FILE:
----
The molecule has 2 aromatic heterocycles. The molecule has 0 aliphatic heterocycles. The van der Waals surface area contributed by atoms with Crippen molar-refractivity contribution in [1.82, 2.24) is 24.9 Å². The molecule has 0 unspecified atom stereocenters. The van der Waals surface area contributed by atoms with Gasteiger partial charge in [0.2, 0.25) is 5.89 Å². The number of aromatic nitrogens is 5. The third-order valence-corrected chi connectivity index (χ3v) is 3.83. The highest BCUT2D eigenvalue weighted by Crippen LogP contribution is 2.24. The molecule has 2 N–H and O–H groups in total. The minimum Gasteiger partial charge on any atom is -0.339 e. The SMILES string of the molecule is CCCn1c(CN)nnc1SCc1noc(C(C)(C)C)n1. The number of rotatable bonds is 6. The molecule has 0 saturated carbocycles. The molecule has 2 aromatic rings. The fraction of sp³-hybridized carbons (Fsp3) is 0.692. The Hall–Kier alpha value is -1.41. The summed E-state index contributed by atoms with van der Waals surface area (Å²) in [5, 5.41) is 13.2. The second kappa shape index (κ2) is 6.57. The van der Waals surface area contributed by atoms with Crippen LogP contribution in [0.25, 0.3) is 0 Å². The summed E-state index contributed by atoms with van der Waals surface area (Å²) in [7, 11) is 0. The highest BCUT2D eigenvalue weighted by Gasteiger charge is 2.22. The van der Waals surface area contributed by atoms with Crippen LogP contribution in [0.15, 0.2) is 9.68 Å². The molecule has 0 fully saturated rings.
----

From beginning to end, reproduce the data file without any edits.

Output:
The molecule has 2 aromatic heterocycles. The molecule has 0 aliphatic heterocycles. The van der Waals surface area contributed by atoms with Crippen molar-refractivity contribution in [1.82, 2.24) is 24.9 Å². The molecule has 0 unspecified atom stereocenters. The van der Waals surface area contributed by atoms with Gasteiger partial charge in [0.2, 0.25) is 5.89 Å². The number of aromatic nitrogens is 5. The third-order valence-corrected chi connectivity index (χ3v) is 3.83. The highest BCUT2D eigenvalue weighted by Crippen LogP contribution is 2.24. The molecule has 2 N–H and O–H groups in total. The minimum Gasteiger partial charge on any atom is -0.339 e. The SMILES string of the molecule is CCCn1c(CN)nnc1SCc1noc(C(C)(C)C)n1. The number of rotatable bonds is 6. The molecule has 0 saturated carbocycles. The molecule has 2 aromatic rings. The fraction of sp³-hybridized carbons (Fsp3) is 0.692. The Hall–Kier alpha value is -1.41. The summed E-state index contributed by atoms with van der Waals surface area (Å²) in [5, 5.41) is 13.2. The second kappa shape index (κ2) is 6.57. The van der Waals surface area contributed by atoms with Crippen LogP contribution in [0.25, 0.3) is 0 Å². The summed E-state index contributed by atoms with van der Waals surface area (Å²) in [7, 11) is 0. The highest BCUT2D eigenvalue weighted by Gasteiger charge is 2.22. The van der Waals surface area contributed by atoms with Crippen LogP contribution in [0.15, 0.2) is 9.68 Å². The molecule has 0 fully saturated rings.